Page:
Split-level sprawl vs. the family farm Way of life: The state program to preserve farmland is critically short of money, causing some to question whether its method for buying land should take into account not only the farm but the farmer as well.

April 23, 1996|By Liz Atwood | Liz Atwood,SUN STAFF

Five generations of Merrymans have tilled the land in the village of Trenton, growing corn and raising cattle while rural Baltimore County turned into suburbia. And John Merryman would like to ensure that the farm his ancestors started in 1881 remains intact, safe from the onslaught of split-levels.

But he and many other farmers in Maryland have been unable to permanently protect their land through the state's agricultural land preservation program.

Meanwhile, the state has paid millions to wealthy landowners, including a Worthington Valley fox-hunting club, to prevent them from developing their properties.

But unlike the Merryman farm, many of those properties are not farmed by their owners. "There's no point in preserving the farm if you don't preserve the farmer," says Mr. Merryman, 46.

Now, as the money available for farm preservation dwindles -- down from $30 million in 1990 to about $8 million when awards are made today -- farmers and state officials fear that the program is failing to save Maryland's best agricultural land. And they are taking a hard look at the program.

"Are we really getting what we want?" asks Paul W. Scheidt, director of the Maryland Agricultural Land Preservation Foundation. "It's time to change."

At issue is Maryland's procedure for selecting farms for the program as funds dwindle. The financial squeeze now limits the state to protecting about 60 farms a year, compared with 130 farms in 1990.

The financial squeeze has provoked some fundamental questions about which farms to save, the farms most threatened by development or the most valuable agricultural land? Is it as important to save land owned by a Baltimore County gentleman farmer who has a few horses grazing in a pasture as it is to save the land of fourth-generation produce farmer on the Eastern Shore?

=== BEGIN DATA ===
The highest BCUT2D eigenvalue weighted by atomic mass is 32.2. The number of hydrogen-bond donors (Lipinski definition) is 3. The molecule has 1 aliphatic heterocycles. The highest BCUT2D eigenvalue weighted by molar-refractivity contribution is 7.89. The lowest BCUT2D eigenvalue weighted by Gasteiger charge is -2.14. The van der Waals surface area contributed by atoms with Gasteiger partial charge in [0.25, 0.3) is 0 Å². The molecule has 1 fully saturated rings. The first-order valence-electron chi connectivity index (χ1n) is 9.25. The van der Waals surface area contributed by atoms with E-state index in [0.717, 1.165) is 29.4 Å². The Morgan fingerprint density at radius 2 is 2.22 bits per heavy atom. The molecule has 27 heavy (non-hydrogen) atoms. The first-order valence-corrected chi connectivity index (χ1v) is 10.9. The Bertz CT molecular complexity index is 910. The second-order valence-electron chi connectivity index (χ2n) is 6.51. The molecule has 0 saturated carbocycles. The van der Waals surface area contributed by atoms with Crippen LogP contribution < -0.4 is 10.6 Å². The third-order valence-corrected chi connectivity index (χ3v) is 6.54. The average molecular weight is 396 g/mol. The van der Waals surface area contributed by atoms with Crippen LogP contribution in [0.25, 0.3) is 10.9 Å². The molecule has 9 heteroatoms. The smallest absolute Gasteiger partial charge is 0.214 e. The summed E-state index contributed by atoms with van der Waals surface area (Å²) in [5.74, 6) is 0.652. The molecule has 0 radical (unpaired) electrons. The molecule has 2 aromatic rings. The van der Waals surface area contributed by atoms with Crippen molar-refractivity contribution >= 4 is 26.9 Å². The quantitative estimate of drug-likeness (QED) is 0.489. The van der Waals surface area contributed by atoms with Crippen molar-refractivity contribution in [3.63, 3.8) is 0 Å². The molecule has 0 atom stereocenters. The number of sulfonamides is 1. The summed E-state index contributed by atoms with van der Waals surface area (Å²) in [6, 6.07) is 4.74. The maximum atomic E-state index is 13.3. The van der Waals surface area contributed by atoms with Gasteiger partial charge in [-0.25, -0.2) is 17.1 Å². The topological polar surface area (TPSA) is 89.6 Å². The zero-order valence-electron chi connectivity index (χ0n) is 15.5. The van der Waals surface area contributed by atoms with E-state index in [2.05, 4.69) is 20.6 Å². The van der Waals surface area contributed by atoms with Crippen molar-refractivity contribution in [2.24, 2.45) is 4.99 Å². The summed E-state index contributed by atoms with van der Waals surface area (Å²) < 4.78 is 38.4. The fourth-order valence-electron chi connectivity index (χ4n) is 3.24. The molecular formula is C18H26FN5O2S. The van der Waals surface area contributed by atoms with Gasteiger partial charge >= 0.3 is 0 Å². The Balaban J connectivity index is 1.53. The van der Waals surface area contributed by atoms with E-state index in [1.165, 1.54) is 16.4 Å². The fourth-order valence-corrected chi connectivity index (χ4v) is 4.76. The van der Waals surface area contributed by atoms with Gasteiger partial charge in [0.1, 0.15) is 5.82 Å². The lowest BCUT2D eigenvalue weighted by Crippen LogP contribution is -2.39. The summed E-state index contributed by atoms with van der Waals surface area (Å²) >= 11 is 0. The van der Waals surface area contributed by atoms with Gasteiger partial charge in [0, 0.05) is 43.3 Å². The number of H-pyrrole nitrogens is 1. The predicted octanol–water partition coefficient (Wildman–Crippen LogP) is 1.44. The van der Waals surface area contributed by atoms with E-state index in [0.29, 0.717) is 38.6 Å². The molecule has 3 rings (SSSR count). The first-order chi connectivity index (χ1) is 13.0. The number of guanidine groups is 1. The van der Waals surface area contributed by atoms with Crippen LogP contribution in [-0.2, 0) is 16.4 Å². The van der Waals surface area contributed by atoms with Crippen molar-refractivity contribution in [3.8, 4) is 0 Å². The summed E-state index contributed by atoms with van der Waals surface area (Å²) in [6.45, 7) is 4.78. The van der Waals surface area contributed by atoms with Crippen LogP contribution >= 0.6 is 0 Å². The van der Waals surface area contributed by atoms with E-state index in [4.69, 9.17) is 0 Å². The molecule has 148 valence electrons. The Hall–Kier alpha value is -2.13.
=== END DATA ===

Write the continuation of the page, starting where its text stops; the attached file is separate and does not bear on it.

The program was created to preserve farm land and woodland, to provide agricultural products and curb the spread of urban blight.

120,000 acres enrolled

In the past 15 years, the state has enrolled more than 120,000 acres in the program, which pays farmers to forgo their development rights.

But while every farm in the program must meet size and soil quality standards and be actively farmed, officials are concerned that Maryland's best farms have been excluded and wealthy landowners have been given an edge.

The key, they say, is the formula used for selecting farms, one based on the difference between fair market value and agricultural value -- the so-called "development value."

Consider two farms, one in Baltimore County's Greenspring Valley, an area feeling intense development pressure, the other in a remote part of the Eastern Shore.

The fair market value of the first farm could be as much as $10,000 an acre, while the agricultural value is only $1,000 an acre. On the second farm, the market value is $1,700 an acre and the agricultural value $1,200 an acre.

Maryland ranks farms based upon how much a land owner is willing to discount the price of development rights.

On the Baltimore County farm -- where development rights were valued at $9,000 an acre -- the land owner was willing to discount the land by 50 percent, or $4,500.

That would give the farm an edge over the Eastern Shore property, and a better chance of obtaining state funds -- even though its land is less valuable for farming. The state would pay the farmer the discounted price, $4,500 per acre.

Stockbroker vs. farmer

Some also would like the state to put a priority on protecting land that is farmed by its owners.

Now, the state looks only at the quality of the land and its price, making no distinction between whether the property is owned by a stockbroker or full-time farmer.

The reason is that while land is constant, ownership may change, Mr. Scheidt says. And, he notes, farmers can benefit even when non-farmers own the land.

For example, the state paid the Greenspring Valley Hounds hunt club nearly $700,000 for the development rights on 160 acres in the Worthington Valley. Although the club received the money, the land is actually farmed by a tenant who grows grain.

Some counties have their own programs to augment the state program. Harford and Howard counties, for example, started preservation programs financed by transfer taxes.

Baltimore and Carroll counties supplement the state program with their own funds.

Extra points for farmers

Baltimore County is one of the few jurisdictions that gives extra points to landowners who farm their own parcels.

Carroll County tries to save the most vulnerable farms by setting aside a pool of money to buy the development rights of newly sold farms.

But the localities are having their own trouble raising money.

Carroll County always paid for its program through general funds, but now faces a budget crunch and possible tax increases.

Howard County's program has expired because it has run out of money to buy more development rights; it now will rely on the private sector to purchase farm easements through a new program.

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